The following 14 experts are listed against your chosen search criteria of:
Prof Ian Mackenzie
Dr Steven Le Comber
My work covers a wide range of subjects within evolutionary biology, including studies of spatial patterns in biology, notably in epidemiology and invasive species biology, and mathematical and computer models of molecular evolution. Much of my current work focusses on geographic profiling, a statistical technique originally developed in criminology to prioritise large lists of suspects in cases of serial crime.
Dr Wendy Turner
My research interests include systemic diseases and periodontitis, the use of antimicrobials in periodontology, and severe periodontal problems in children.
Dr Anwar Tappuni
My areas of expertise include diseases of the oral soft tissues, oral manifestations of HIV and oral ulcers. I lead a multidisciplinary research clinic for Sjogren's syndrome, supervising and supporting several postdoctoral and PhD projects. I have developed and published a clinical tool for assessing severity of oral ulcerative disease, which has been adopted for use in several units and employed in clinical trials.
Prof Lars Chittka
My research has established links between sensory physiology and learning psychology on the one hand, and evolutionary ecology on the other. Why do animals have the sensory systems they do? How do they use them in their natural foraging enviroment? How do cognitive-behavioural processes function in the economy of nature? Pollinator-plant interactions have been used as a model system to study these questions. I have been particularly interested in mutual evolutionary and ecological influences of insect colour vision and flower colour signals, and insect learning and flower advertising. In addition, I have studied bee navigation using large artificial landmarks, orientation of bees in complete darkness, as well as the question of how bees use spatial memory to navigate among several rewarded sites. Recently, I have also become interested in the evolution of cognitive capacities and communication, and the pollination biology of invasive plant species.
Dr Caroline Brennan
I am interested in the molecular mechanisms controlling behaviour. I am particularly interested in endophenotypes associated with psychological disease, including drug addiction and dementia. I use zebrafish as our model system combining behavioural analysis, imaging and cell biology techniques in wild type, mutant and transgenic lines to investigate the neural correlates of reward and learning behaviours.
Prof Maurice Elphick
The evolution and functions of molecules that mediate communication between cells in the brain (neurotransmitters) and how drugs like cannabis affect the brain.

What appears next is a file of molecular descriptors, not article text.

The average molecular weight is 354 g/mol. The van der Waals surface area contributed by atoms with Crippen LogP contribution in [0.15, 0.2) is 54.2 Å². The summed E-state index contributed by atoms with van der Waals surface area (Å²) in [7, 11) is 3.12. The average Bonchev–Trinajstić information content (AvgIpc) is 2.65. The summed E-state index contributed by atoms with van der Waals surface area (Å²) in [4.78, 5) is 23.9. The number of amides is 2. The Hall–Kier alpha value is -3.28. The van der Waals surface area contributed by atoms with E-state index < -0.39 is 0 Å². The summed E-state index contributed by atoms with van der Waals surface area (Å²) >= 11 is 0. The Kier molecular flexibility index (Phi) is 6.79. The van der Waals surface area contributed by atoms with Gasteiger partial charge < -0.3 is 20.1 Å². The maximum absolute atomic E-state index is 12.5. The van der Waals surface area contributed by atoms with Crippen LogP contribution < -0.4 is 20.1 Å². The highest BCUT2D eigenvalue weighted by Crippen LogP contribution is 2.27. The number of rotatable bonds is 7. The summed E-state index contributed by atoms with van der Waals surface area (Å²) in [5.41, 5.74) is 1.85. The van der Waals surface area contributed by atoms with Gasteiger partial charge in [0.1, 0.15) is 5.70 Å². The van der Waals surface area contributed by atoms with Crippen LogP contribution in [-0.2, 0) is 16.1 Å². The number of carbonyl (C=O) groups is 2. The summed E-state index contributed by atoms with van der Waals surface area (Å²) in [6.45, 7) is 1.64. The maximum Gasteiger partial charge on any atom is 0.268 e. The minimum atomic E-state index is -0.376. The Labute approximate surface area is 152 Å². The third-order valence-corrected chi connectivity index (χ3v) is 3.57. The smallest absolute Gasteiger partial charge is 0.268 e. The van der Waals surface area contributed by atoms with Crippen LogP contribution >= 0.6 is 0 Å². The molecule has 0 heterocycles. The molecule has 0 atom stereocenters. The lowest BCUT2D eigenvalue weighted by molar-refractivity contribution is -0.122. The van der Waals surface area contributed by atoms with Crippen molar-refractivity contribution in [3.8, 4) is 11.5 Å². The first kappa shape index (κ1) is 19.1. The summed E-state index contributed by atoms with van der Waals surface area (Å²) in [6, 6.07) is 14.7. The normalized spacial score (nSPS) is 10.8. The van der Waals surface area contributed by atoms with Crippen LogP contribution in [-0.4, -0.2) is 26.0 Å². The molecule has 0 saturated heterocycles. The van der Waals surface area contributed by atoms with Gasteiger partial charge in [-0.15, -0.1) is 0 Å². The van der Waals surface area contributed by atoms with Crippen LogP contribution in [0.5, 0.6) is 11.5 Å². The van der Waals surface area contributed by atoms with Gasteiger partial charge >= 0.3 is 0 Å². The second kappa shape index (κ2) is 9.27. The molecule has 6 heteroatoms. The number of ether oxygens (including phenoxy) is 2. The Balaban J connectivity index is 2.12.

Prof Mark Trimmer
My research looks at nitrogen and carbon cycling in aquatic systems, with a main emphasis in benthic sediments. Whilst my research was always either marine or estuarine based I have been investigating nitrogen cycling in lowland rivers, including the capacity of macrophytes to filter and process organic matter. I am also seeking to further understand the impact of anthropogenic activities in coastal seas by looking at the links between primary and secondary production in the western Irish Sea and the impacts of trawling in the North Sea.
Prof Michael Philpott
I am an expert on hair biology, which encompasses the role of growth factor and epithelial-mesenchymal signaling during hair follicle development, the hair growth cycle and the development of basal cell carcinoma (BCC).
Prof John Marshall
Tumour spread and metastasis; regulation of these by cell adhesion receptors and their associated molecules; molecular and cell biology.
Dr Shane Wilkinson
Parasite biochemistry/molecular biology; microbiology; drug discovery
Prof Lucinda Hall
My research interests centre on the evolution of bacterial pathogens, particularly in relation to antibiotic resistance. Other projects relate to the genetic mechanisms of mutation in Streptococcus pneumoniae, particularly in relation to the evolution of multiresistant strains with international spread. A developing area of research is in the microbiota of the gut and its interaction with the host in health and disease, in collaboration with groups within and outside the Centre.
Dr Gregory Michael
The function and characterisation of neural cells and response of these cells to injury; how neurons react to inputs such as temperature, mechanical force, pH and ATP levels in tissues, ultimately resulting in a perception of pain; which cells are involved and how each may respond to different stimuli or under different conditions (i.e. during inflammation); the relief of chronic pain; methods of stimulating neuronal recovery following injury.
Prof Ahmad Waseem
My research deals with the mechanisms that regulate differentiation and growth of keratinocytes in skin and oral epithelia. I am particularly interested in keratin proteins, which specifically characterize the epithelial nature of a tissue.